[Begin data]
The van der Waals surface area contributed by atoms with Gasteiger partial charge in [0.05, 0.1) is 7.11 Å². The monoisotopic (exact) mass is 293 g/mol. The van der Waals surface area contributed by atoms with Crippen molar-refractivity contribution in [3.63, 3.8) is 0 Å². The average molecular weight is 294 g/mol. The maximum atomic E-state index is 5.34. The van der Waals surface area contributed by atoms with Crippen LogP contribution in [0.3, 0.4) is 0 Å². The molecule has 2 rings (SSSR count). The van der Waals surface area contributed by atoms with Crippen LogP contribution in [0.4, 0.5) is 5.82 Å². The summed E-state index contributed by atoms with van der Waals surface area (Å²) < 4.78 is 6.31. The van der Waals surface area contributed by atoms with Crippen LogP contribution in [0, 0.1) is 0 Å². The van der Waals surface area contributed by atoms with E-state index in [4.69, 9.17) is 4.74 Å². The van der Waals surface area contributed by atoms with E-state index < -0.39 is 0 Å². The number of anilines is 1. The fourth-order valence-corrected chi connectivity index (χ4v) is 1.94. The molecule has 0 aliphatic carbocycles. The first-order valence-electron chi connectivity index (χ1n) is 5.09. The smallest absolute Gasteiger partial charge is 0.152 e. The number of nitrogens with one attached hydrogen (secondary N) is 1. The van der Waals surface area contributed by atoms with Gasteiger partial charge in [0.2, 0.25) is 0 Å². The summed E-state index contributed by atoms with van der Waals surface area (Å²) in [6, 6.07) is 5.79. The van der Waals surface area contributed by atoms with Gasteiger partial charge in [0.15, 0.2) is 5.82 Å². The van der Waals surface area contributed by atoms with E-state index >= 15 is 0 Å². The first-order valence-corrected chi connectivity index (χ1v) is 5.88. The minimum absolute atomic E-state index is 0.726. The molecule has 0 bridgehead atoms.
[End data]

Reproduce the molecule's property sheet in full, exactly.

The van der Waals surface area contributed by atoms with Gasteiger partial charge in [0.05, 0.1) is 7.11 Å². The monoisotopic (exact) mass is 293 g/mol. The van der Waals surface area contributed by atoms with Crippen molar-refractivity contribution in [3.63, 3.8) is 0 Å². The average molecular weight is 294 g/mol. The maximum atomic E-state index is 5.34. The van der Waals surface area contributed by atoms with Crippen LogP contribution in [0.3, 0.4) is 0 Å². The molecule has 2 rings (SSSR count). The van der Waals surface area contributed by atoms with Crippen LogP contribution in [0.4, 0.5) is 5.82 Å². The summed E-state index contributed by atoms with van der Waals surface area (Å²) < 4.78 is 6.31. The van der Waals surface area contributed by atoms with Crippen LogP contribution in [0, 0.1) is 0 Å². The van der Waals surface area contributed by atoms with E-state index in [4.69, 9.17) is 4.74 Å². The van der Waals surface area contributed by atoms with E-state index < -0.39 is 0 Å². The number of anilines is 1. The fourth-order valence-corrected chi connectivity index (χ4v) is 1.94. The molecule has 0 aliphatic carbocycles. The first-order valence-electron chi connectivity index (χ1n) is 5.09. The smallest absolute Gasteiger partial charge is 0.152 e. The number of nitrogens with one attached hydrogen (secondary N) is 1. The van der Waals surface area contributed by atoms with Gasteiger partial charge in [0.2, 0.25) is 0 Å². The summed E-state index contributed by atoms with van der Waals surface area (Å²) in [6, 6.07) is 5.79. The van der Waals surface area contributed by atoms with Gasteiger partial charge in [0.15, 0.2) is 5.82 Å². The van der Waals surface area contributed by atoms with E-state index >= 15 is 0 Å². The first-order valence-corrected chi connectivity index (χ1v) is 5.88. The minimum absolute atomic E-state index is 0.726. The molecule has 0 bridgehead atoms.